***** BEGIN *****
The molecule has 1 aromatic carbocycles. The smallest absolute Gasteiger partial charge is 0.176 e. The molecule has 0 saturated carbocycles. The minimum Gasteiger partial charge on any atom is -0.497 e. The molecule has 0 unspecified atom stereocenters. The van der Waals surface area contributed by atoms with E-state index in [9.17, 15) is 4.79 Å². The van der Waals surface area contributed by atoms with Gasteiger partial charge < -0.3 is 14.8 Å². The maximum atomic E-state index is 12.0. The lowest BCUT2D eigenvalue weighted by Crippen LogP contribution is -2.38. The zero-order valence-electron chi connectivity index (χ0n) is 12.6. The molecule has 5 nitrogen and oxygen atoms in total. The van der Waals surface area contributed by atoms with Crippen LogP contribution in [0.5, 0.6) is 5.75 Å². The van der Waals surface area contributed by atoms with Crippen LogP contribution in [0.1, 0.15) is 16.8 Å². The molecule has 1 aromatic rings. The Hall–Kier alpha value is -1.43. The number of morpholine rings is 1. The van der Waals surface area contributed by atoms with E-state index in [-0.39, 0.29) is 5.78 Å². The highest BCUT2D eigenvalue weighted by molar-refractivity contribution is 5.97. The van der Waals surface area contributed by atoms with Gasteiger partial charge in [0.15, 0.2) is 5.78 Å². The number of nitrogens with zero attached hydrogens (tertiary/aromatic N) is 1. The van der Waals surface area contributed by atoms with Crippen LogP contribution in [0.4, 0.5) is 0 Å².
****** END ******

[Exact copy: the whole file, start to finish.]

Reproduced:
The molecule has 1 aromatic carbocycles. The smallest absolute Gasteiger partial charge is 0.176 e. The molecule has 0 saturated carbocycles. The minimum Gasteiger partial charge on any atom is -0.497 e. The molecule has 0 unspecified atom stereocenters. The van der Waals surface area contributed by atoms with E-state index in [9.17, 15) is 4.79 Å². The van der Waals surface area contributed by atoms with Gasteiger partial charge < -0.3 is 14.8 Å². The maximum atomic E-state index is 12.0. The lowest BCUT2D eigenvalue weighted by Crippen LogP contribution is -2.38. The zero-order valence-electron chi connectivity index (χ0n) is 12.6. The molecule has 5 nitrogen and oxygen atoms in total. The van der Waals surface area contributed by atoms with Crippen LogP contribution in [0.5, 0.6) is 5.75 Å². The van der Waals surface area contributed by atoms with Crippen LogP contribution in [0.1, 0.15) is 16.8 Å². The molecule has 1 aromatic rings. The Hall–Kier alpha value is -1.43. The number of morpholine rings is 1. The van der Waals surface area contributed by atoms with E-state index in [-0.39, 0.29) is 5.78 Å². The highest BCUT2D eigenvalue weighted by molar-refractivity contribution is 5.97. The van der Waals surface area contributed by atoms with Gasteiger partial charge in [0.15, 0.2) is 5.78 Å². The number of nitrogens with zero attached hydrogens (tertiary/aromatic N) is 1. The van der Waals surface area contributed by atoms with Crippen LogP contribution in [0.4, 0.5) is 0 Å².